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The project was able to secure enough funding through donations and fundraisers, raising more than $100,000 over nearly two years.
The track will be built on-site at St Francis of Assisi Catholic School but will be available for the community to use, and for now, the asphalt track can begin construction.
School board of trustees member Julian Meates was heavily involved in the project and said “exciting” was one way to describe the milestone.
“It was challenging and it had taken a while. We were knocked back a few times but we got there,” he said.
The community project had struggled to gain traction due to a lack of funding, and the process to receive grants was slowed down by a number of hurdles.
They were not able to use grants offered until the organisations knew the project had enough money to prove its viability in the long run.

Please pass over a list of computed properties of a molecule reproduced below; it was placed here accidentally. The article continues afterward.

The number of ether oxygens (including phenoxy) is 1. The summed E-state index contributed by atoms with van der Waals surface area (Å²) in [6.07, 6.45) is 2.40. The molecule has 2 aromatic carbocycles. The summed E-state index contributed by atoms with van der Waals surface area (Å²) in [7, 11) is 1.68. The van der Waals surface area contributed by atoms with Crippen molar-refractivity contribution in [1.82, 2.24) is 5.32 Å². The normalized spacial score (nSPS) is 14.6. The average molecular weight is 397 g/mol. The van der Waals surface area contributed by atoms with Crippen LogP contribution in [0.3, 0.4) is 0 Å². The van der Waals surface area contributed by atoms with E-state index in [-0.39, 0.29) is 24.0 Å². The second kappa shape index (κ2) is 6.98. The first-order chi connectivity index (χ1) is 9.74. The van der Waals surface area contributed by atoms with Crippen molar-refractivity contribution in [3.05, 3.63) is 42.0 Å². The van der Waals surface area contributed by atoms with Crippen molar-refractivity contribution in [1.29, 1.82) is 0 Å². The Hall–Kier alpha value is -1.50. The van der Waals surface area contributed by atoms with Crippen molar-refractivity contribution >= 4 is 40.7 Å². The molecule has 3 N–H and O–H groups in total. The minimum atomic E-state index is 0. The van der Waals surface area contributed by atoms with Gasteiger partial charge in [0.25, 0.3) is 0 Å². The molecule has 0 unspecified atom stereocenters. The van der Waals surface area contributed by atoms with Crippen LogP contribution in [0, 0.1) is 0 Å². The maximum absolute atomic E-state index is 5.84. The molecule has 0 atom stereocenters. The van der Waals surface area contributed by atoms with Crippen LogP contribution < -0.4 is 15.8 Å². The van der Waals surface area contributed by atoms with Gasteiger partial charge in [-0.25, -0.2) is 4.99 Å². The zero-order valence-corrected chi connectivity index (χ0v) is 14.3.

Earlier in the year, they raised close to $30,000 at its school fair, which was “well above the expectations.”
The remainder was sourced through donations and grants from the New Zealand Transport Authority, Bikes in Schools charity and the Rata Foundation.
In order to use the funding from Bikes in Schools, they needed to have an asphalt track, provide helmets and somewhere to store the bikes.
“We’re still aiming to try and do as much of the work ourselves as we can to save. The lowest tender is $160,000, but I’m confident with $100,000 to do everything we need,” he said.
The project was important to the community because there was nothing like it in the area, and it got kids “off their devices”, he said.
He noted the success of the temporary Shirley Pump Track that was recently installed, which demonstrated the need for this asset in Mairehau.
“Every time I drive past, there’s always a kid on it. If communities have something like this then it will get used, and it’s a safe place to go.
“Kids are more likely to want to bike [to school].”